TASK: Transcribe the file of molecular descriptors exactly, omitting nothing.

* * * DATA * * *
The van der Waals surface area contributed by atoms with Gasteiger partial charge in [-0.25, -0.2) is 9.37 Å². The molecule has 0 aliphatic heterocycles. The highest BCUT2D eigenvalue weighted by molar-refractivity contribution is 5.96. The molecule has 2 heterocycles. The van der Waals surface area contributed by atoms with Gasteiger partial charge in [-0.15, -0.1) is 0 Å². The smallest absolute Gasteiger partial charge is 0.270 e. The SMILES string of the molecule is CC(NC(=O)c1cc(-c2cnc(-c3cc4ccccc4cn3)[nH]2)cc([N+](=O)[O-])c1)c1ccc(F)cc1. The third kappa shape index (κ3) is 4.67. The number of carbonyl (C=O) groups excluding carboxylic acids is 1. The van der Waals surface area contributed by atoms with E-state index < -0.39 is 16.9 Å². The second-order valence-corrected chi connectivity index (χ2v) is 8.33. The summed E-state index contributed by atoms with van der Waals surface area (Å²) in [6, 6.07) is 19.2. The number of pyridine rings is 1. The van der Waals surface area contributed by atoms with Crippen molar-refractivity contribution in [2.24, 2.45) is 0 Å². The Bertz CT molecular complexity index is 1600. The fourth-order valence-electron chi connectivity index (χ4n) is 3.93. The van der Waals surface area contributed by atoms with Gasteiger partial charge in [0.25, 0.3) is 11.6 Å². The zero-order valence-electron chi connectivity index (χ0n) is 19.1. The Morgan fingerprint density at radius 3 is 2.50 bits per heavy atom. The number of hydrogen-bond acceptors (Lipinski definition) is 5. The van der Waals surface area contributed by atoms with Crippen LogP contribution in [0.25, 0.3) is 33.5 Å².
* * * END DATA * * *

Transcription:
The van der Waals surface area contributed by atoms with Gasteiger partial charge in [-0.25, -0.2) is 9.37 Å². The molecule has 0 aliphatic heterocycles. The highest BCUT2D eigenvalue weighted by molar-refractivity contribution is 5.96. The molecule has 2 heterocycles. The van der Waals surface area contributed by atoms with Gasteiger partial charge in [-0.15, -0.1) is 0 Å². The smallest absolute Gasteiger partial charge is 0.270 e. The SMILES string of the molecule is CC(NC(=O)c1cc(-c2cnc(-c3cc4ccccc4cn3)[nH]2)cc([N+](=O)[O-])c1)c1ccc(F)cc1. The third kappa shape index (κ3) is 4.67. The number of carbonyl (C=O) groups excluding carboxylic acids is 1. The van der Waals surface area contributed by atoms with E-state index < -0.39 is 16.9 Å². The second-order valence-corrected chi connectivity index (χ2v) is 8.33. The summed E-state index contributed by atoms with van der Waals surface area (Å²) in [6, 6.07) is 19.2. The number of pyridine rings is 1. The van der Waals surface area contributed by atoms with Crippen molar-refractivity contribution in [2.24, 2.45) is 0 Å². The Bertz CT molecular complexity index is 1600. The fourth-order valence-electron chi connectivity index (χ4n) is 3.93. The van der Waals surface area contributed by atoms with Gasteiger partial charge in [0.25, 0.3) is 11.6 Å². The zero-order valence-electron chi connectivity index (χ0n) is 19.1. The Morgan fingerprint density at radius 3 is 2.50 bits per heavy atom. The number of hydrogen-bond acceptors (Lipinski definition) is 5. The van der Waals surface area contributed by atoms with Crippen LogP contribution in [0.25, 0.3) is 33.5 Å².